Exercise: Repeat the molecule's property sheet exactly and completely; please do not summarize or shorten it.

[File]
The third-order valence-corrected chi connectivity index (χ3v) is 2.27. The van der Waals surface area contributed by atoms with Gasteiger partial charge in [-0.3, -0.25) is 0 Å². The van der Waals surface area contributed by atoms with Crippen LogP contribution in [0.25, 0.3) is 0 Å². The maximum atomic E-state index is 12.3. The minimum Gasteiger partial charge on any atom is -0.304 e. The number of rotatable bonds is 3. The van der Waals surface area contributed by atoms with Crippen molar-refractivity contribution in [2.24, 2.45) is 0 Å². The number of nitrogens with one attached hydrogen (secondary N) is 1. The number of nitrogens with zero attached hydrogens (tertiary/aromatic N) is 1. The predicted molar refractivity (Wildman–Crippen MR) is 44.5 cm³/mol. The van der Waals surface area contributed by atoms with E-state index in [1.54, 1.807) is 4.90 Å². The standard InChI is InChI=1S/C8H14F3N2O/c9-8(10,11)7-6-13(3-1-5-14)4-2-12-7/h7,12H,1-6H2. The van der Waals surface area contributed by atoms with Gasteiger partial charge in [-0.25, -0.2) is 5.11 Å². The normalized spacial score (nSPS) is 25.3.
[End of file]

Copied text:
The third-order valence-corrected chi connectivity index (χ3v) is 2.27. The van der Waals surface area contributed by atoms with Gasteiger partial charge in [-0.3, -0.25) is 0 Å². The van der Waals surface area contributed by atoms with Crippen LogP contribution in [0.25, 0.3) is 0 Å². The maximum atomic E-state index is 12.3. The minimum Gasteiger partial charge on any atom is -0.304 e. The number of rotatable bonds is 3. The van der Waals surface area contributed by atoms with Crippen molar-refractivity contribution in [2.24, 2.45) is 0 Å². The number of nitrogens with one attached hydrogen (secondary N) is 1. The number of nitrogens with zero attached hydrogens (tertiary/aromatic N) is 1. The predicted molar refractivity (Wildman–Crippen MR) is 44.5 cm³/mol. The van der Waals surface area contributed by atoms with E-state index in [1.54, 1.807) is 4.90 Å². The standard InChI is InChI=1S/C8H14F3N2O/c9-8(10,11)7-6-13(3-1-5-14)4-2-12-7/h7,12H,1-6H2. The van der Waals surface area contributed by atoms with Gasteiger partial charge in [-0.25, -0.2) is 5.11 Å². The normalized spacial score (nSPS) is 25.3.